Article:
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Occupational health research priorities in Malaysia: a Delphi study
  1. S Sadhra,
  2. J R Beach,
  3. T-C Aw,
  4. K Sheikh-Ahmed
  1. Institute of Occupational Health, University of Birmingham, Edgbaston, Birmingham B15 2 TT, UK
  1. Dr S Sadhras.sadhra{at}


OBJECTIVES As part of a consultancy project on occupational health, the Delphi method was used to identify research priorities in occupational health in Malaysia.

METHODS Participation was sought from government ministries, industry, and professional organisations, and university departments with an interest in occupational and public health. Two rounds of questionnaires resulted in a final list of priorities, with noticeable differences between participants depending on whether they worked in industry or were from government organisations.

RESULTS The participation rate of 71% (55 of 78) was obtained for the first questionnaire and 76% (72 of 95) for the second questionnaire. The participants identified occupational health problems for specific groups and industries as the top research priority area (ranked as top priority by 25% of participants). Ministry of Health participants placed emphasis on healthcare workers (52% ranking it as top priority), whereas those from industry identified construction and plantation workers as groups, which should be accorded the highest priority. Evaluation of research and services was given a low priority.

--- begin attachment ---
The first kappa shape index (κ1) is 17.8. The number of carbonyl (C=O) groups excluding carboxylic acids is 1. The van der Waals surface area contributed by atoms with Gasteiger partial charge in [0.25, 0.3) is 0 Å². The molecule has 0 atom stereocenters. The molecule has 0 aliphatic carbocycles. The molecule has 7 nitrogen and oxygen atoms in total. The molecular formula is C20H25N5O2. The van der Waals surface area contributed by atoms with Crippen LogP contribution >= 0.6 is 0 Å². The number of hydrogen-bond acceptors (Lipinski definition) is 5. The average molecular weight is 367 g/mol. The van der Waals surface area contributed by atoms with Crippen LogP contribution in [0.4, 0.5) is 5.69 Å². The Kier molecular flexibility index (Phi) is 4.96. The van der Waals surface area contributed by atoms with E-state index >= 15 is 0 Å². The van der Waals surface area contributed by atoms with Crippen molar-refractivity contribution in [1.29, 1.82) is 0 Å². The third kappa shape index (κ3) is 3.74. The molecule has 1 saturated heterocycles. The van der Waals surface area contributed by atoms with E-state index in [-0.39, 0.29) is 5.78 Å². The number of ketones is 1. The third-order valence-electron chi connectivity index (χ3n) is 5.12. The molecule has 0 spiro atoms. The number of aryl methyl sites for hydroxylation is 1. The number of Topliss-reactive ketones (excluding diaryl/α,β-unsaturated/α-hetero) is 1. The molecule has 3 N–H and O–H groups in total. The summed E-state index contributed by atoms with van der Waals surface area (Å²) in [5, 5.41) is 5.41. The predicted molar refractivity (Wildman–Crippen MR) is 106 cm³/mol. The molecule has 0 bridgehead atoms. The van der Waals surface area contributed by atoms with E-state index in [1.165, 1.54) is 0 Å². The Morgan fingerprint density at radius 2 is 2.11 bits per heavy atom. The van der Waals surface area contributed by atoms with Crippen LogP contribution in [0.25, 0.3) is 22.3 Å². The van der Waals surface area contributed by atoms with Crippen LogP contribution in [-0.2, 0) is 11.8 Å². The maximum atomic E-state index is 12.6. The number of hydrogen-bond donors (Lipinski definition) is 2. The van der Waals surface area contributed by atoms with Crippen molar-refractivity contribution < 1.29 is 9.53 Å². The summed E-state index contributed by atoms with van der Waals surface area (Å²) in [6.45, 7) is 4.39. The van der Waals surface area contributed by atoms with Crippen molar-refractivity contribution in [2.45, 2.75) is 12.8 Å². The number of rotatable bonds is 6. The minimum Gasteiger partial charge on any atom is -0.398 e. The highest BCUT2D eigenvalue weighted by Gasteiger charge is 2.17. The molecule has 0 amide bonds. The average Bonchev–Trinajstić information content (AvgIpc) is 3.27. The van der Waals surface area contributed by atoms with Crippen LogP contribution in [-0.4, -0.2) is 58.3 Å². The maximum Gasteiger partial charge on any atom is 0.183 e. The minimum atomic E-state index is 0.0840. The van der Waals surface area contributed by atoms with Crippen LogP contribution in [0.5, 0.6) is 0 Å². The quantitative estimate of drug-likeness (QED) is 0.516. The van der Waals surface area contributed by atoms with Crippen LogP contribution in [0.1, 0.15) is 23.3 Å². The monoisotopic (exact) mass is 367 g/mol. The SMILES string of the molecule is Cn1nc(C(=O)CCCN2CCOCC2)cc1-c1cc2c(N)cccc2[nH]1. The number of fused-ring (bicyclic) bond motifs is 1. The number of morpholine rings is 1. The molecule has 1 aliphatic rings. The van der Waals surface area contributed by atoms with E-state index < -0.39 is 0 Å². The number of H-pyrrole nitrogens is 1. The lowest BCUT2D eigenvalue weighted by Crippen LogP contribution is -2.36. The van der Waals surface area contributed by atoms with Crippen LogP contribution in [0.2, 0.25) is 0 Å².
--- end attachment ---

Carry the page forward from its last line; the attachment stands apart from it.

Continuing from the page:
CONCLUSIONS The priorities for occupational health determined with the Delphi approach showed differences between Malaysia, a developing country, and findings from similar European studies. This may be expected, as differences exist in stages of economic development, types of industries, occupational activities, and cultural attitudes to occupational health and safety. Chemical poisonings and workplace accidents were accorded a high priority. By contrast with findings from western countries, workplace psychosocial problems and musculoskeletal injuries were deemed less important. There also seemed to be greater emphasis on adopting interventions for identified problems based on experience in other countries rather than the need to evaluate local occupational health provisions.

  • occupational health
  • research priorities
  • Malaysia

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